The federal government plans to pass legislation by August that will strengthen plant breeders’ rights so that Canada will finally conform to the international UPOV 91 treaty.
The National Farmers Union continues to raise alarm bells over the change, and its fear mongering resonates with those who like to view farmers as the victims of big business.
Most of the controversy surrounds farmers’ ability to save their own seed, but in truth many farmers are not fully aware of how the current rules work, let alone what the changes will mean.
Most varieties of wheat, durum, barley, oats and flax are currently protected by plant breeders’ rights, meaning you can save seed for your own use but can’t sell or trade it to another producer. Just check the seed variety guide.
Regulators typically go after only those making significant sales of protected varieties, but it’s still illegal on a smaller scale.
Under the updated legislation, the ability to save and use your own seed is specifically granted under farmer’s privilege, but the naysayers claim that just calling it a privilege shows it’s something that could be removed.
The regulators say they wrestled with the term privilege and considered using farmers’ exclusion instead. However, what you call it is less important than the practical ramifications.
There are many instances where farmers give up the right to save their own seed. In many closed loop production systems, there’s a requirement for producers to use certified seed and sell all of the production back to the company. No seed can be retained.
Farmers judge the merit of these contracts and don’t get hung up on saving seed if the overall opportunity is to their liking.
With canola, virtually no one is interested in saving their own seed. With hybrid seed, many of the benefits are lost in subsequent generations. Besides, the seed treatments used for canola are not approved for on-farm application.
There are lots of complaints about the price of canola seed, but the crop dominates Western Canada’s acreage because it typically generates some of the best returns.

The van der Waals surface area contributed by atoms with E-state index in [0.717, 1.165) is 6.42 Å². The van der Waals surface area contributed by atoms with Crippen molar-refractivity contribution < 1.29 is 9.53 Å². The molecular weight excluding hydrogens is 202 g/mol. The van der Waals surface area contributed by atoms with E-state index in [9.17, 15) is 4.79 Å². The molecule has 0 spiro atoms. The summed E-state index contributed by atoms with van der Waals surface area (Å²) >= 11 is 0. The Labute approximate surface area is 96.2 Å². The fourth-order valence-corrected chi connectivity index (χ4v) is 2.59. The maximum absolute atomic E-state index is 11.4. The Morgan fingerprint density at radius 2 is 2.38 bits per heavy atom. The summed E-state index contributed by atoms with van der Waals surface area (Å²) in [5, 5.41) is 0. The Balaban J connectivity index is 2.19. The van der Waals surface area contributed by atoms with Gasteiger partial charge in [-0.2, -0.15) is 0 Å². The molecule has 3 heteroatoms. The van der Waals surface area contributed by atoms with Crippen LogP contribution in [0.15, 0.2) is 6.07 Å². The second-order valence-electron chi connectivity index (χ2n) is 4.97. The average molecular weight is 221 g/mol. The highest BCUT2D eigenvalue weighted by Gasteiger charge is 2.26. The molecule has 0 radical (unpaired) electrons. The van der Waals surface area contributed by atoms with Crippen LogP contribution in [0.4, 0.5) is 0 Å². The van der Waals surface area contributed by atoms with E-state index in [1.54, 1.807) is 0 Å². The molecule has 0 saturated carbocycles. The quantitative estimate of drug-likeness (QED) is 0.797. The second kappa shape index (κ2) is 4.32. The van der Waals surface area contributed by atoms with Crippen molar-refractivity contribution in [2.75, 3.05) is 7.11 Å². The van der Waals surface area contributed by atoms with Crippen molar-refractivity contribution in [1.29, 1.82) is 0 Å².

With cereals, we’re used to most of the varieties coming from public breeding programs. Producers buy certified seed when they want to try a new variety, but after that they usually save their own seed from one year to the next. The federal government is withdrawing from variety development on many of the major crops. Private companies are investing to fill the void, and they say the improvements to breeders’ rights will increase investment.
Will the new legislation actually lessen the ability of producers to save their own seed on the crops where the practice remains prevalent? The legislation by itself won’t, but subsequent regulations could eventually curtail farmers’ privilege.
Officials promise this would happen only after extensive consultation, but it’s certainly possible in the years ahead. This also opens the door to end point royalties on farmer saved seed. More varieties that benefit farmers will be available as we move to UPOV 91 and beyond, but farmers will be paying for them. There’s no free lunch.
Canada is one of the last developed nations to move to UPOV 91 standards. It’s been talked about since the original legislation died on the order paper in 1999. While the modernization is long overdue, as farmers we’ll also need to modernize our attitude.
The private sector won’t invest without a way to recoup their money.
Kevin Hursh is an agricultural journalist, consultant and farmer. He can be reached by e-mail at firstname.lastname@example.org.